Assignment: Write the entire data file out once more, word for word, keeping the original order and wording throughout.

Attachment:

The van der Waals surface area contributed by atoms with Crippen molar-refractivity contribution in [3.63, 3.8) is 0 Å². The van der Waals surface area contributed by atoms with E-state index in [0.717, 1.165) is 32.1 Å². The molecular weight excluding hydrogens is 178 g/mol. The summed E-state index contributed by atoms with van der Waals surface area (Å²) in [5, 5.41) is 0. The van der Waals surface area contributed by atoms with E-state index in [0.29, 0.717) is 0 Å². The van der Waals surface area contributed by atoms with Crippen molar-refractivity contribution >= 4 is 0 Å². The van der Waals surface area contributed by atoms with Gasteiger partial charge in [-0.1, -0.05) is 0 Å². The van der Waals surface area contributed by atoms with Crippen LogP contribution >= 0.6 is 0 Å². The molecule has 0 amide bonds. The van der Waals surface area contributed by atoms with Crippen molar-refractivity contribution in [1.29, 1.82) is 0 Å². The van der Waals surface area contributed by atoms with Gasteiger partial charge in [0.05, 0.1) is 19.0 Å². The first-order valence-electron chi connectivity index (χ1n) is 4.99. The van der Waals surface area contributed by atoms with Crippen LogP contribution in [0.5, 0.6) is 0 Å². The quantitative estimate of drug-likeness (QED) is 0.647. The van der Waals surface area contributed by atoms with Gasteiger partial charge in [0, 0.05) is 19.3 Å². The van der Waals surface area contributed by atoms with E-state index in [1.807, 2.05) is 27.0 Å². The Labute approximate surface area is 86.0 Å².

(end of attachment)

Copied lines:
The van der Waals surface area contributed by atoms with Crippen molar-refractivity contribution in [3.63, 3.8) is 0 Å². The van der Waals surface area contributed by atoms with E-state index in [0.717, 1.165) is 32.1 Å². The molecular weight excluding hydrogens is 178 g/mol. The summed E-state index contributed by atoms with van der Waals surface area (Å²) in [5, 5.41) is 0. The van der Waals surface area contributed by atoms with E-state index in [0.29, 0.717) is 0 Å². The van der Waals surface area contributed by atoms with Crippen molar-refractivity contribution >= 4 is 0 Å². The van der Waals surface area contributed by atoms with Gasteiger partial charge in [-0.1, -0.05) is 0 Å². The van der Waals surface area contributed by atoms with Crippen LogP contribution >= 0.6 is 0 Å². The molecule has 0 amide bonds. The van der Waals surface area contributed by atoms with Crippen molar-refractivity contribution in [1.29, 1.82) is 0 Å². The van der Waals surface area contributed by atoms with Gasteiger partial charge in [0.05, 0.1) is 19.0 Å². The first-order valence-electron chi connectivity index (χ1n) is 4.99. The van der Waals surface area contributed by atoms with Crippen LogP contribution in [0.5, 0.6) is 0 Å². The quantitative estimate of drug-likeness (QED) is 0.647. The van der Waals surface area contributed by atoms with Gasteiger partial charge in [0, 0.05) is 19.3 Å². The van der Waals surface area contributed by atoms with E-state index in [1.807, 2.05) is 27.0 Å². The Labute approximate surface area is 86.0 Å².